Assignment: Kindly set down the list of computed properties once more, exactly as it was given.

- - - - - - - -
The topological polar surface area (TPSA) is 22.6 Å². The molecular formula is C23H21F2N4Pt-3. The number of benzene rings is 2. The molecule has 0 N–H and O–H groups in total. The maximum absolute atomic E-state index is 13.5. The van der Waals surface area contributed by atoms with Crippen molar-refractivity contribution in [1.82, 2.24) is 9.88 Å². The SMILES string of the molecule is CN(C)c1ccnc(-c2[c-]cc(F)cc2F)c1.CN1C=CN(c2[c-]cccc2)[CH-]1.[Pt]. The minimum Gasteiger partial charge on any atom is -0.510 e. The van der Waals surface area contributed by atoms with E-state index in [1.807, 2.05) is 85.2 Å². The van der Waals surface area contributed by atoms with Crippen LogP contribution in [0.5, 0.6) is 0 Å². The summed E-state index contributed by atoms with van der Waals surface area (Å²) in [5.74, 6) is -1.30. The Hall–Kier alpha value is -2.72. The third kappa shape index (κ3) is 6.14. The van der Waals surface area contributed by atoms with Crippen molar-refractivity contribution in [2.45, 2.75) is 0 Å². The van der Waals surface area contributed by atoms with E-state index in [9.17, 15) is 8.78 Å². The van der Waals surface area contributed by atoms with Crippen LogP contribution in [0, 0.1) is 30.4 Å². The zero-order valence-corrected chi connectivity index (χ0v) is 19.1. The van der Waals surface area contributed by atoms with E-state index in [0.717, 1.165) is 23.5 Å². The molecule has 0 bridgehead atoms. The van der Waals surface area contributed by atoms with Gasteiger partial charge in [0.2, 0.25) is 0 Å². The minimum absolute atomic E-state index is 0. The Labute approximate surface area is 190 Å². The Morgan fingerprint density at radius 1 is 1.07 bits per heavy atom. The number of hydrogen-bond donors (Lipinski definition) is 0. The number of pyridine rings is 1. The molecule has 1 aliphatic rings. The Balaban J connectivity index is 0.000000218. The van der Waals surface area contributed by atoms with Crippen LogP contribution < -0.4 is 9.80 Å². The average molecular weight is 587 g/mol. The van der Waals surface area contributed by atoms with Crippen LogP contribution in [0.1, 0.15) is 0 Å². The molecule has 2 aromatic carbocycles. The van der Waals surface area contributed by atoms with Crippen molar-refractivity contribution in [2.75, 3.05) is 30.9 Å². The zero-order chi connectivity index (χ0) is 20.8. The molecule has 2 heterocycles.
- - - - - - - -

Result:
The topological polar surface area (TPSA) is 22.6 Å². The molecular formula is C23H21F2N4Pt-3. The number of benzene rings is 2. The molecule has 0 N–H and O–H groups in total. The maximum absolute atomic E-state index is 13.5. The van der Waals surface area contributed by atoms with Crippen molar-refractivity contribution in [1.82, 2.24) is 9.88 Å². The SMILES string of the molecule is CN(C)c1ccnc(-c2[c-]cc(F)cc2F)c1.CN1C=CN(c2[c-]cccc2)[CH-]1.[Pt]. The minimum Gasteiger partial charge on any atom is -0.510 e. The van der Waals surface area contributed by atoms with E-state index in [1.807, 2.05) is 85.2 Å². The van der Waals surface area contributed by atoms with Crippen LogP contribution in [0.5, 0.6) is 0 Å². The summed E-state index contributed by atoms with van der Waals surface area (Å²) in [5.74, 6) is -1.30. The Hall–Kier alpha value is -2.72. The third kappa shape index (κ3) is 6.14. The van der Waals surface area contributed by atoms with Crippen molar-refractivity contribution in [2.45, 2.75) is 0 Å². The van der Waals surface area contributed by atoms with E-state index in [9.17, 15) is 8.78 Å². The van der Waals surface area contributed by atoms with Crippen LogP contribution in [0, 0.1) is 30.4 Å². The zero-order valence-corrected chi connectivity index (χ0v) is 19.1. The van der Waals surface area contributed by atoms with E-state index in [0.717, 1.165) is 23.5 Å². The molecule has 0 bridgehead atoms. The van der Waals surface area contributed by atoms with Gasteiger partial charge in [0.2, 0.25) is 0 Å². The minimum absolute atomic E-state index is 0. The Labute approximate surface area is 190 Å². The Morgan fingerprint density at radius 1 is 1.07 bits per heavy atom. The number of hydrogen-bond donors (Lipinski definition) is 0. The number of pyridine rings is 1. The molecule has 1 aliphatic rings. The Balaban J connectivity index is 0.000000218. The van der Waals surface area contributed by atoms with Crippen LogP contribution < -0.4 is 9.80 Å². The average molecular weight is 587 g/mol. The van der Waals surface area contributed by atoms with Crippen LogP contribution in [0.1, 0.15) is 0 Å². The molecule has 2 aromatic carbocycles. The van der Waals surface area contributed by atoms with Crippen molar-refractivity contribution in [2.75, 3.05) is 30.9 Å². The zero-order chi connectivity index (χ0) is 20.8. The molecule has 2 heterocycles.